Working on a core highlights a drawback of solid-modeling systems — open volumes. Most solid modelers require watertight volumes to make sure geometry is completely attached where it should be. This is a sensible approach for ordinary machined parts and components which are orthogonal in two or three axes. In modelers that need tightly closed volumes, however, converting surfaces to solids creates severe problems. For one, it's a Herculean computing task. For another, geometric primitives accumulate and files can become unmanageably large. Consequently, creating ribs and bosses for a tool's core is much simpler when so-called leaky solids can be used.
Draft angles are another key part of a mold's core tooling. Surfaces on bosses and ribs are often parallel to the direction of the mold's "pull" when it opens. Unless those surfaces slope gently inward by one or two degrees, parts will stick in the mold.
A next step focuses on inside corners of the cavity and core. To avoid unmachinable sharp inside corners, moldmakers create fillets wherever pairs of curved surfaces intersect. Variable-radius filleting and trimming comes in handy here. Fillets must exactly meet all adjacent surfaces, so their radii may vary across a wide range.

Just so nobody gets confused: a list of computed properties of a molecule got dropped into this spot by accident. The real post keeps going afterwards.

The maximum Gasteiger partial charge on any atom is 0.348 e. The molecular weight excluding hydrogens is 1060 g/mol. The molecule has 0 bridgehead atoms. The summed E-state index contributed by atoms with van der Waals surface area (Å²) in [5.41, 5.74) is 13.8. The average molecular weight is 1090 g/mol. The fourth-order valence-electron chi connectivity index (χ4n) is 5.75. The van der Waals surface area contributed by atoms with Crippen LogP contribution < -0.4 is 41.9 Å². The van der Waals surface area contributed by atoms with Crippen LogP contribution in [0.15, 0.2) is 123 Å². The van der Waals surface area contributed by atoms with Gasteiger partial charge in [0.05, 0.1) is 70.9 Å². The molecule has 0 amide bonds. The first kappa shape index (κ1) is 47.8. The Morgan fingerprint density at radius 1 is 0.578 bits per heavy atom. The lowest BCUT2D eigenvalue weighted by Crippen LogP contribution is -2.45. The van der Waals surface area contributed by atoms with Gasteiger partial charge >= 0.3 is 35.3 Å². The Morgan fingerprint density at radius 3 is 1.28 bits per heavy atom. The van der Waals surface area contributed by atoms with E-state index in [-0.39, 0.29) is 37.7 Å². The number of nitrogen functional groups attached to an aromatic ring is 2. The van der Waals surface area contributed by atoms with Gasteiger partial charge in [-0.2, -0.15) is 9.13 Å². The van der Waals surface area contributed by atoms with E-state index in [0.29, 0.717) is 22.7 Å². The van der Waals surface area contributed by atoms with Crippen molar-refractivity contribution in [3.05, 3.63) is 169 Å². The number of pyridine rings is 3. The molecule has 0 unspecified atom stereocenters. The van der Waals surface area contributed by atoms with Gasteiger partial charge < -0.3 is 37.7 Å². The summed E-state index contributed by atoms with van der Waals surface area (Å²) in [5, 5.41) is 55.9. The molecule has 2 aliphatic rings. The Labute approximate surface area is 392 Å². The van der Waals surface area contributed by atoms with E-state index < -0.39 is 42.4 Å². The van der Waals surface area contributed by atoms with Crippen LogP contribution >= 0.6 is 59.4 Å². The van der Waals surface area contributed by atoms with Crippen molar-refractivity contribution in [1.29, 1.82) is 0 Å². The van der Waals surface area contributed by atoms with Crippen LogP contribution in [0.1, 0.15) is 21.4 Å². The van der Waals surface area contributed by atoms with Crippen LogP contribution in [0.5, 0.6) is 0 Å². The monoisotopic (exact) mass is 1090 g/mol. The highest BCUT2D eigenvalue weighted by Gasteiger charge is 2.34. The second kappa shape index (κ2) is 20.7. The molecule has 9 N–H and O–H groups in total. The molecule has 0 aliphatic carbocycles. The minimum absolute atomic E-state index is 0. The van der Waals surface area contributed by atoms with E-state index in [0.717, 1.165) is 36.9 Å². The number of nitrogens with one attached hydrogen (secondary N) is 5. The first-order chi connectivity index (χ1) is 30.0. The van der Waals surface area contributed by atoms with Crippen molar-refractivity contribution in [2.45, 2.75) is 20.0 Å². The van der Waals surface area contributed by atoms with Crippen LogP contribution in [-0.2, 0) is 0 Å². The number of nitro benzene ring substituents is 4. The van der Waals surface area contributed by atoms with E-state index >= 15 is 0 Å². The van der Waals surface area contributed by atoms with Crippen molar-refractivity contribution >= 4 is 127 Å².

Toolmakers must also search models for unnecessary and inaccurate geometry. To machine efficiently and keep models as small as possible, the mold creation package must identify and delete points (sometimes thousands of them) not needed to establish tolerances. At the same time, the software should let toolmakers quickly detect and repair unwanted sags, flat spots in curves, and humps in surfaces that should be flat.
CAM software should also give users Boolean or algebraic operations. Boolean subtractions work well, for example, when creating geometry for complex stiffening ribs in a mold core. Boolean subtraction is also handy for making graphite electrodes for electrical discharge machines (EDMs). This is called electrode extraction. It is used for producing mold details too small for machining. Appropriate geometry is extracted, turned inside-out, and offset by the EDM machine's specified spark gap. The CAM system must let moldmakers window and extract the detail, modify it as necessary, and download it to a CNC machine.
Additional tasks determine the mold's parting line and create runoff surfaces. A parting line separates the core and cavity halves. On-screen, runoff surfaces wrap around the mold as a flat surface or a gently undulating plane at the parting line.
A good CAM system helps correct a lot of the flaws in submitted geometry. Another way is to avoid the flaws in the first place, for example, by including draft on parts, rather than letting the toolmaker do it. You might also ask your toolmaker whether they prefer to receive models in IGES, STEP, or another format. After all, it is your part we're making.